We were in a summer cottage and our 6-year-old, Jimmy, was playing outside. Suddenly he appeared at the back door, tears streaming down his cheeks.
"I didn't mean to . . ." he blurted. "The little bird . . . I didn't think I'd hit it . . . I was just . . ."
Margaret calmed him down, and we learned what had happened. He had seen a wren near the ground and had tossed a stone at it, never dreaming he'd come close to it. To his surprise and horror he'd hit the bird and killed it. Or so he thought.
We knew this wren. There was a small birdhouse near the back door of the cottage, and when we sat on the patio we'd see a pair of wrens flitting to and from its tiny entrance. My wife said there must be eggs in the nest and that the wrens we saw were the parents. Now one of the parents was gone.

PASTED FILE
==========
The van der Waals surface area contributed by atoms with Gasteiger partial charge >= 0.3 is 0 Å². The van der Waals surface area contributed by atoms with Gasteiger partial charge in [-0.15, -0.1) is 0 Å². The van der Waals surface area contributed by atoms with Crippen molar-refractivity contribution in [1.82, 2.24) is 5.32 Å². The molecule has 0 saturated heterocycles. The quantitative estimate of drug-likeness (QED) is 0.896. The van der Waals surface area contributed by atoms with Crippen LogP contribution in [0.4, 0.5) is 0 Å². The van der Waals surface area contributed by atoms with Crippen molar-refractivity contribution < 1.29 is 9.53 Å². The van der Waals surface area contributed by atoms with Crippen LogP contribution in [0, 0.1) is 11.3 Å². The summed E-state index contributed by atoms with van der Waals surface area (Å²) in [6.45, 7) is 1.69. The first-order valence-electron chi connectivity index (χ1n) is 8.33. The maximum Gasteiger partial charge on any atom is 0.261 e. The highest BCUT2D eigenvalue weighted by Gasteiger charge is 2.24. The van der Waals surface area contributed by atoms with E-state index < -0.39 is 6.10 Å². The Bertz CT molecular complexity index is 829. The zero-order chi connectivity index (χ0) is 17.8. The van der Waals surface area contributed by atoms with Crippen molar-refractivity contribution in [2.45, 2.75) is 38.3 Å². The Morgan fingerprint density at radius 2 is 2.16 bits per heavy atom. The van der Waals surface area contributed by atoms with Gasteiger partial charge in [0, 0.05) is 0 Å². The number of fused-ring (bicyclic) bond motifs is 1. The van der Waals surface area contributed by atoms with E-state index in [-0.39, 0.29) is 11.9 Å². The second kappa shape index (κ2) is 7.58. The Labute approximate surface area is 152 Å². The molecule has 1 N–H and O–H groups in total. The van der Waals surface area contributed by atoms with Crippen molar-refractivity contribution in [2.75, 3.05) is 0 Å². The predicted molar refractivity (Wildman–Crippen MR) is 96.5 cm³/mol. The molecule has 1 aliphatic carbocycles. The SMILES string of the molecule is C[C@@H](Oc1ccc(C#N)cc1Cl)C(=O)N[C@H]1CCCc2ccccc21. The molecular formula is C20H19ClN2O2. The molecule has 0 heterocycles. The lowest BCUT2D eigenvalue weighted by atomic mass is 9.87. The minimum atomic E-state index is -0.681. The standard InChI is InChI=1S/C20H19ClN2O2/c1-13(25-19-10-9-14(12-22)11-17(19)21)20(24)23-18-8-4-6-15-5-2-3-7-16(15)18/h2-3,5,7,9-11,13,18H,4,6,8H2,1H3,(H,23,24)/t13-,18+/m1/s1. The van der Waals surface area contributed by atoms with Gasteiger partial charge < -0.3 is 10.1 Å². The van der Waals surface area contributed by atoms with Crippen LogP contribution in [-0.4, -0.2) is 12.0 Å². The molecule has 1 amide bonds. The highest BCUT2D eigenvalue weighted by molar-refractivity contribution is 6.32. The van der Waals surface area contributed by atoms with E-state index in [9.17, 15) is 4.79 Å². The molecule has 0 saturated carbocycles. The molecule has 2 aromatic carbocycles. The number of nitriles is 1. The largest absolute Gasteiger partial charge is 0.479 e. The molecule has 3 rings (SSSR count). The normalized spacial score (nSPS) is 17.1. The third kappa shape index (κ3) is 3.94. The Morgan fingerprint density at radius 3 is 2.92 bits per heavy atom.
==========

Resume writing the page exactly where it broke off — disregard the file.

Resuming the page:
"Oh, Jimmy," my wife said.
"Where is the bird?" I said. "Maybe he isn't dead."
"He is," Jimmy said. "I buried him."
"You buried him? Where?"
We went outside and Jimmy led us to where he had scooped a shallow hole and had laid the bird to rest.
Except there was nothing there but the hole. The grave was empty.